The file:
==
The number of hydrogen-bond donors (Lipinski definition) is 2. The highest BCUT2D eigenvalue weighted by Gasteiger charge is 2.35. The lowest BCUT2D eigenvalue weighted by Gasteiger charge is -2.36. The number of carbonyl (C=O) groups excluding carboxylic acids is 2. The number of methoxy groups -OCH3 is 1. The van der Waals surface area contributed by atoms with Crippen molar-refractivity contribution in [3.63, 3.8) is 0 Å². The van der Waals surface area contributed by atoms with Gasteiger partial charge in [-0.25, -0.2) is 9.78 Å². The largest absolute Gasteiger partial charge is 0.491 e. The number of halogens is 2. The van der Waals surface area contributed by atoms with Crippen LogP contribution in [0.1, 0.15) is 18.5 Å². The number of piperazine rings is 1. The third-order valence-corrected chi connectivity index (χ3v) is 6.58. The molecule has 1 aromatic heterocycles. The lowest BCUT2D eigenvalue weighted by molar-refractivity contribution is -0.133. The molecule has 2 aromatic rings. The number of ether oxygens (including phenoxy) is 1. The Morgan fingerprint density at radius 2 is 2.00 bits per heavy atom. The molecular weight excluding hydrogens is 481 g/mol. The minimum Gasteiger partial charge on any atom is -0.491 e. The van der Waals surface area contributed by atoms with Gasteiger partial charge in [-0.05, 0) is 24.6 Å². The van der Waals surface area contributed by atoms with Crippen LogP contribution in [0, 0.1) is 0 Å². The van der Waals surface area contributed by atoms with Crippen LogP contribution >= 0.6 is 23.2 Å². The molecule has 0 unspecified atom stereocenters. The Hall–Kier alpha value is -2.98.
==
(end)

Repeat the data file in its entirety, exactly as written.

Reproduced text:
The number of hydrogen-bond donors (Lipinski definition) is 2. The highest BCUT2D eigenvalue weighted by Gasteiger charge is 2.35. The lowest BCUT2D eigenvalue weighted by Gasteiger charge is -2.36. The number of carbonyl (C=O) groups excluding carboxylic acids is 2. The number of methoxy groups -OCH3 is 1. The van der Waals surface area contributed by atoms with Crippen molar-refractivity contribution in [3.63, 3.8) is 0 Å². The van der Waals surface area contributed by atoms with Gasteiger partial charge in [-0.25, -0.2) is 9.78 Å². The largest absolute Gasteiger partial charge is 0.491 e. The number of halogens is 2. The van der Waals surface area contributed by atoms with Crippen LogP contribution in [0.1, 0.15) is 18.5 Å². The number of piperazine rings is 1. The third-order valence-corrected chi connectivity index (χ3v) is 6.58. The molecule has 1 aromatic heterocycles. The lowest BCUT2D eigenvalue weighted by molar-refractivity contribution is -0.133. The molecule has 2 aromatic rings. The number of ether oxygens (including phenoxy) is 1. The Morgan fingerprint density at radius 2 is 2.00 bits per heavy atom. The molecular weight excluding hydrogens is 481 g/mol. The minimum Gasteiger partial charge on any atom is -0.491 e. The van der Waals surface area contributed by atoms with Gasteiger partial charge in [-0.05, 0) is 24.6 Å². The van der Waals surface area contributed by atoms with Crippen LogP contribution in [0, 0.1) is 0 Å². The van der Waals surface area contributed by atoms with Crippen LogP contribution >= 0.6 is 23.2 Å². The molecule has 0 unspecified atom stereocenters. The Hall–Kier alpha value is -2.98.